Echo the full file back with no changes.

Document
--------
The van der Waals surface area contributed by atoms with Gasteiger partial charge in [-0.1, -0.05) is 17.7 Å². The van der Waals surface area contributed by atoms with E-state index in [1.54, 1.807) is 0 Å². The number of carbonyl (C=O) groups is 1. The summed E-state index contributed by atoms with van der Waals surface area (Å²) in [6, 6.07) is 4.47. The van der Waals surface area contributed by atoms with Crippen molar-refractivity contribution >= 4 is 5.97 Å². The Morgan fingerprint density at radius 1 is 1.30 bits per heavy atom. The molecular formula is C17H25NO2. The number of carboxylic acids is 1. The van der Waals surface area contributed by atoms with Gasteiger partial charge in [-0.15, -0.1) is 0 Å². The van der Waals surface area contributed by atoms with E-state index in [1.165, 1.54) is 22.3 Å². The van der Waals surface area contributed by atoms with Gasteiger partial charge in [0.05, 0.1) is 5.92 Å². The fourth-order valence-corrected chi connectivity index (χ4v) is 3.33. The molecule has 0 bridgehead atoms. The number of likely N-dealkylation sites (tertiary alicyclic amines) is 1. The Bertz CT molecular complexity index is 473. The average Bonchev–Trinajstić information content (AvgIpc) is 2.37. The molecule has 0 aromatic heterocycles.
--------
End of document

The van der Waals surface area contributed by atoms with Gasteiger partial charge in [-0.1, -0.05) is 17.7 Å². The van der Waals surface area contributed by atoms with E-state index in [1.54, 1.807) is 0 Å². The number of carbonyl (C=O) groups is 1. The summed E-state index contributed by atoms with van der Waals surface area (Å²) in [6, 6.07) is 4.47. The van der Waals surface area contributed by atoms with Crippen molar-refractivity contribution >= 4 is 5.97 Å². The Morgan fingerprint density at radius 1 is 1.30 bits per heavy atom. The molecular formula is C17H25NO2. The number of carboxylic acids is 1. The van der Waals surface area contributed by atoms with Gasteiger partial charge in [-0.15, -0.1) is 0 Å². The van der Waals surface area contributed by atoms with E-state index in [1.165, 1.54) is 22.3 Å². The van der Waals surface area contributed by atoms with Gasteiger partial charge in [0.05, 0.1) is 5.92 Å². The fourth-order valence-corrected chi connectivity index (χ4v) is 3.33. The molecule has 0 bridgehead atoms. The number of likely N-dealkylation sites (tertiary alicyclic amines) is 1. The Bertz CT molecular complexity index is 473. The average Bonchev–Trinajstić information content (AvgIpc) is 2.37. The molecule has 0 aromatic heterocycles.